The Book of Exodus (1:8-11) puts it this way (my translation from the Hebrew):

“A new king rose up over Egypt, that did not know Joseph. And he said to his Free Serfs (Amo): see here, the Israelite Free Serfs (Am) are becoming more numerous and stronger than we are. Let us deal treacherously with them, lest they multiply further. Then, when war breaks out, they too will join our enemies, and do battle against us.”

So what is the Torah saying here? Joseph died and a new “king” – not a new “Pharaoh” – took over in Egypt. Joseph could have been the “king”. He was second in command to Pharaoh (Genesis 41:41-42). The Israelites lived in “Goshen” i.e., Lower Egypt and, in the Book of Genesis, Joseph’s boss is called “Pharaoh, King of Egypt” (Genesis 41:46). At the time, Lower Egypt was represented by the red crown and Upper Egypt by the white crown. Only the most powerful pharaohs wore both crowns. Only the most powerful were called “pharaoh” and “king”. After Joseph’s death, a “new king” arose. Usually this passage is understood as referring to a new pharaoh. Read differently – read accurately – the Biblical passage is referring to the man who replaced Joseph, not pharaoh. To be clear, after Joseph’s death, a new Joseph arose, not a new pharaoh.


The Bible states that, unlike Joseph, this new ruler did not “know” Joseph. Clearly, this doesn’t mean that Joseph was instantly forgotten. What it means is that this new ruler did not follow Joseph’s policies. The new ruler set himself up as a “king”. Basically, whereas Joseph was loyal to Pharaoh, king of Egypt, the new ruler wasn’t. He grabbed the red crown for himself. When he did this, he realized that a war would ensue. He knew that the pharaohs, based in Thebes, in Upper Egypt, would come looking for their crown and attempt to reclaim their lost kingdom. In anticipation of this coming war, the usurper decided to enslave the Israelites. He was worried that just as Joseph had been loyal to the pharaohs, so too would be his Israelite brothers.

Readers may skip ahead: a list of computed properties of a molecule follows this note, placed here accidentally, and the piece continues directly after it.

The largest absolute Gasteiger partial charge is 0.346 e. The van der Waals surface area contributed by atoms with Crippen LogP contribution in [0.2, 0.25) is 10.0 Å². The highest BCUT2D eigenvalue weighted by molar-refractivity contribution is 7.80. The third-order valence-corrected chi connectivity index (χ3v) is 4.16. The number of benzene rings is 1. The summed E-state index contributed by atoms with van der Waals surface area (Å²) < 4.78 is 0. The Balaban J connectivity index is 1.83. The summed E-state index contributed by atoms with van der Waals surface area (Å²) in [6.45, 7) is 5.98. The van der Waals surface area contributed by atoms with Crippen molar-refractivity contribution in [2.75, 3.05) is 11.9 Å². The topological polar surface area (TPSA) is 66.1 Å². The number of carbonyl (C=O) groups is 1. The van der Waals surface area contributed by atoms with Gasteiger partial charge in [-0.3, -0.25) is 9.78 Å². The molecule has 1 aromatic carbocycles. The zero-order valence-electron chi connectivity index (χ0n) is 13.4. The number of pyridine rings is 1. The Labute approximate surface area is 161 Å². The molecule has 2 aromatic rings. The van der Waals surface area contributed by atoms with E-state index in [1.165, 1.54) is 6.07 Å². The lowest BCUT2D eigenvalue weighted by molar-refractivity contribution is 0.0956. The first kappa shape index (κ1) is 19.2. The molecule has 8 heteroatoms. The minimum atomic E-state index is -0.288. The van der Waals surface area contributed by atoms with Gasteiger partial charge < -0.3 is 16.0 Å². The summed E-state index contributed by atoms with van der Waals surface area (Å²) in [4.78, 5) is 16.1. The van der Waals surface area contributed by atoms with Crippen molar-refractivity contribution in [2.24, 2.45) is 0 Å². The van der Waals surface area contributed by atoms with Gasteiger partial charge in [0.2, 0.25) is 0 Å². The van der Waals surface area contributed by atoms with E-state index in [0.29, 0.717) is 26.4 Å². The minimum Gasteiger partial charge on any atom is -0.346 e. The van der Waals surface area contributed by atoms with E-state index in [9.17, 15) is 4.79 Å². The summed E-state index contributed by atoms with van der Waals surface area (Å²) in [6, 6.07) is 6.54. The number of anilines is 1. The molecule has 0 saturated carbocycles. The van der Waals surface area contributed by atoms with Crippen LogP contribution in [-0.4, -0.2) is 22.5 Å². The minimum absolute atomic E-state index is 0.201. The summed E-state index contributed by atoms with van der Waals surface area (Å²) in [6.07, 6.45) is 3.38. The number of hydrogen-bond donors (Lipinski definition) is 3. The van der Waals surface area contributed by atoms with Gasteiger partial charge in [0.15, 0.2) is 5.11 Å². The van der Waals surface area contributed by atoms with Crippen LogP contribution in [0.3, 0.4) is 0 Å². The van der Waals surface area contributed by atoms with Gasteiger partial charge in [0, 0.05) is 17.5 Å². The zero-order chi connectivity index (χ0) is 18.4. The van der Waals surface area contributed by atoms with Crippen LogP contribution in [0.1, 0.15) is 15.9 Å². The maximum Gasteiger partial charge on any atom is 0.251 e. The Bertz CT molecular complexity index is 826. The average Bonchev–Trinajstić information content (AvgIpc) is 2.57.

Finally, now we can understand the plain meaning of the Biblical text. This new “king… said to his Free Serfs…let us deal treacherously with [the Israelites], lest they multiply further [and], when war breaks out, they too will join our enemies, and do battle against us.” In Exodus 1:22 it states that Pharaoh followed the King of Egypt in his anti-Israelite policies. He ordered all the male Israelite babies killed. Basically, in anticipation of the upcoming war neither side trusted the Israelites, thinking they will join the opposition. The Israelites were literally caught in the crossfire.